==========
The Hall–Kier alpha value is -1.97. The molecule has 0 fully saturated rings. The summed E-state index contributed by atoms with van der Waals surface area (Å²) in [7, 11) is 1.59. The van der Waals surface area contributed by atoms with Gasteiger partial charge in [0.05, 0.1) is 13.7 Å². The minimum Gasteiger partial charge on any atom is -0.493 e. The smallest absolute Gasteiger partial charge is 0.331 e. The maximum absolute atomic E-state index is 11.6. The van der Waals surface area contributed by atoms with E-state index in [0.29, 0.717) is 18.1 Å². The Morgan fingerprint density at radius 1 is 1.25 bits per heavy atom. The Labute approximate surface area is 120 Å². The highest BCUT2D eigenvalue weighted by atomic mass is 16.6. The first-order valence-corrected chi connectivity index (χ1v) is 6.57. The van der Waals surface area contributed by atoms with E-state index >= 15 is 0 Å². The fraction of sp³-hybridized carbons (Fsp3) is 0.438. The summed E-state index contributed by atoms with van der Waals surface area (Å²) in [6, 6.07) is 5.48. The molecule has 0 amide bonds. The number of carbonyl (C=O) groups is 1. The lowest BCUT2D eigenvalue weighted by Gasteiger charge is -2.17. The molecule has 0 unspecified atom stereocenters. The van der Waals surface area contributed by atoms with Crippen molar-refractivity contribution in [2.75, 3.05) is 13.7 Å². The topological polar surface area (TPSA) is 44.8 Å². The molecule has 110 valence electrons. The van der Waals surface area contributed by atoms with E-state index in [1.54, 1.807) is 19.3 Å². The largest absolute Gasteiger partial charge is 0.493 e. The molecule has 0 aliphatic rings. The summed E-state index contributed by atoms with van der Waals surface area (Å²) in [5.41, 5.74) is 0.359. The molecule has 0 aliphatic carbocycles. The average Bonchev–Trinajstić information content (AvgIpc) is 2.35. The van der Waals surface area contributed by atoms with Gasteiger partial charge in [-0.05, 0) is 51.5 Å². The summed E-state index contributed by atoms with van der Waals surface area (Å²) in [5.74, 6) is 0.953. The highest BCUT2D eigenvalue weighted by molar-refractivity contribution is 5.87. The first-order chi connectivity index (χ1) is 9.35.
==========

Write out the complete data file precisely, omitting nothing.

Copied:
The Hall–Kier alpha value is -1.97. The molecule has 0 fully saturated rings. The summed E-state index contributed by atoms with van der Waals surface area (Å²) in [7, 11) is 1.59. The van der Waals surface area contributed by atoms with Gasteiger partial charge in [0.05, 0.1) is 13.7 Å². The minimum Gasteiger partial charge on any atom is -0.493 e. The smallest absolute Gasteiger partial charge is 0.331 e. The maximum absolute atomic E-state index is 11.6. The van der Waals surface area contributed by atoms with E-state index in [0.29, 0.717) is 18.1 Å². The Morgan fingerprint density at radius 1 is 1.25 bits per heavy atom. The Labute approximate surface area is 120 Å². The highest BCUT2D eigenvalue weighted by atomic mass is 16.6. The first-order valence-corrected chi connectivity index (χ1v) is 6.57. The van der Waals surface area contributed by atoms with E-state index >= 15 is 0 Å². The fraction of sp³-hybridized carbons (Fsp3) is 0.438. The summed E-state index contributed by atoms with van der Waals surface area (Å²) in [6, 6.07) is 5.48. The molecule has 0 amide bonds. The number of carbonyl (C=O) groups is 1. The lowest BCUT2D eigenvalue weighted by Gasteiger charge is -2.17. The molecule has 0 unspecified atom stereocenters. The van der Waals surface area contributed by atoms with Crippen molar-refractivity contribution in [2.75, 3.05) is 13.7 Å². The topological polar surface area (TPSA) is 44.8 Å². The molecule has 110 valence electrons. The van der Waals surface area contributed by atoms with E-state index in [1.54, 1.807) is 19.3 Å². The largest absolute Gasteiger partial charge is 0.493 e. The molecule has 0 aliphatic rings. The summed E-state index contributed by atoms with van der Waals surface area (Å²) in [5.41, 5.74) is 0.359. The molecule has 0 aliphatic carbocycles. The average Bonchev–Trinajstić information content (AvgIpc) is 2.35. The van der Waals surface area contributed by atoms with Gasteiger partial charge in [-0.05, 0) is 51.5 Å². The summed E-state index contributed by atoms with van der Waals surface area (Å²) in [5.74, 6) is 0.953. The highest BCUT2D eigenvalue weighted by molar-refractivity contribution is 5.87. The first-order chi connectivity index (χ1) is 9.35.